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25 April 2019 | Story Mamosa Makaya

Since 2016, the University of the Free State Center for Universal Access and Disability Support (CUADS) has received a grant from First National Bank worth R2 498 000, which supports tertiary bursaries for students with disabilities. Bursary holders are funded through CUADS, as the administrator of the bursaries.
  
These are students enrolled for various academic programmes who require academic assistance and/or assistive devices such as electronic handheld magnifiers, laptops, and hearing aids. The FNB grant also covers tuition, accommodation, study material and books, and meals.  The success of the grant is already evident, with one of the recipients having graduated with a Bachelor of Arts degree in December 2018. A second student was capped at the April 2019 graduations with a BSc Honours in Quantity Surveying.
 
Supporting the principles of the ITP

The UFS received the grant from FNB in instalments, starting in the 2016 academic year to date, supporting the needs of 40 disabled students. This grant and the work of CUADS speaks to and supports the principles of the Integrated Transformation Plan (ITP), namely inclusivity, transformation, and diversity. The vision of the Universal Access work stream is to enable the UFS to create an environment where students with disabilities can experience all aspects of student life equal to their non-disabled peers. The ITP provides for the recognition of the rights of people with disabilities as an important lesson in social justice and an opportunity to reinforce university values.

The successful administration of the grant to benefit past and present students is a ‘feather in the cap’ of CUADS, and is a shining example of the impact of public private investment and the endless possibilities that open up when there is a commitment to developing future leaders in academic spaces, allowing them to thrive by creating a learning environment that is welcoming and empowering.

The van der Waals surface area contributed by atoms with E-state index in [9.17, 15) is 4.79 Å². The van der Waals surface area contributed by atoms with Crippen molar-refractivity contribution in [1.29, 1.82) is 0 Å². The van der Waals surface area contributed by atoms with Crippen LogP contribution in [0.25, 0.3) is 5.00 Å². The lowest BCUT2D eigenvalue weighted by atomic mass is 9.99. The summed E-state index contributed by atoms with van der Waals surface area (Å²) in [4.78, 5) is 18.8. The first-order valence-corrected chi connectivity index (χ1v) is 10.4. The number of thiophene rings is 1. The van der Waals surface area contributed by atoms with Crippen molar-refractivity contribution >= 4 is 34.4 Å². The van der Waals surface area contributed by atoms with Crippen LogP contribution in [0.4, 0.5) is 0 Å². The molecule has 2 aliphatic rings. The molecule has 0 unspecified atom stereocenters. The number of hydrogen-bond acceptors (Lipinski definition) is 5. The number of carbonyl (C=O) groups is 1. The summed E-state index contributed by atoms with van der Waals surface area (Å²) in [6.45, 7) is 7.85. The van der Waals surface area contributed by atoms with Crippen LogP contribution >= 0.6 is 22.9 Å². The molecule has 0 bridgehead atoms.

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OSM Camerata records CD with world-renowned cellist
2014-05-14

In 2010, South African cellist Heleen du Plessis, Executant lecturer for cello at the University of Otago, initiated the project “Cello for Africa”. The objective was to record a CD of new South African compositions for cello, reflecting the multi-cultural context of the country.

Du Plessis received an extensive research grant from the University of Otago in order to realise the project by commissioning, premièring and recording music. The aim was to facilitate a dialogue between Western and African musical traditions, as well as between the cello and indigenous African instruments.

Hans Huyssen, composer and cellist, has been closely involved in indigenous African music for a considerable time. In light of his extensive international experience, the SAMRO Foundation has granted Du Plessis' request to commission Huyssen to this task.

A world premiere concert preceded the recordings at the UFS’ Odeion School of Music (OSM) in March 2013, partially funded by a Humanities Research Grant as well as the OSM. This event provided a collaborative platform for musicians from different cultural backgrounds and several institutions to contribute towards a cultural and musical exchange. The funding enabled the project to successfully conclude in the recording of the CD, “Cello for Africa”. It was released by ODE records – the New Zealand label for classical music.

The OSM Camerata (OSMC) is the flagship ensemble of the OSM and was founded in 2012 with the main objective to kindle and forge the talents of exceptionally gifted students and pursue the highest artistic standards possible.

The OSMC participated in 2013 in the 13th International Conservatoire Festival hosted at the Rimsky Korsakov Conservatoire in St Petersburg, Russia. The OSMC received a standing ovation during their gala performance in the Glazonov Hall with a programme by South African composers Stefans Grové and Hendrik Hofmeyr.

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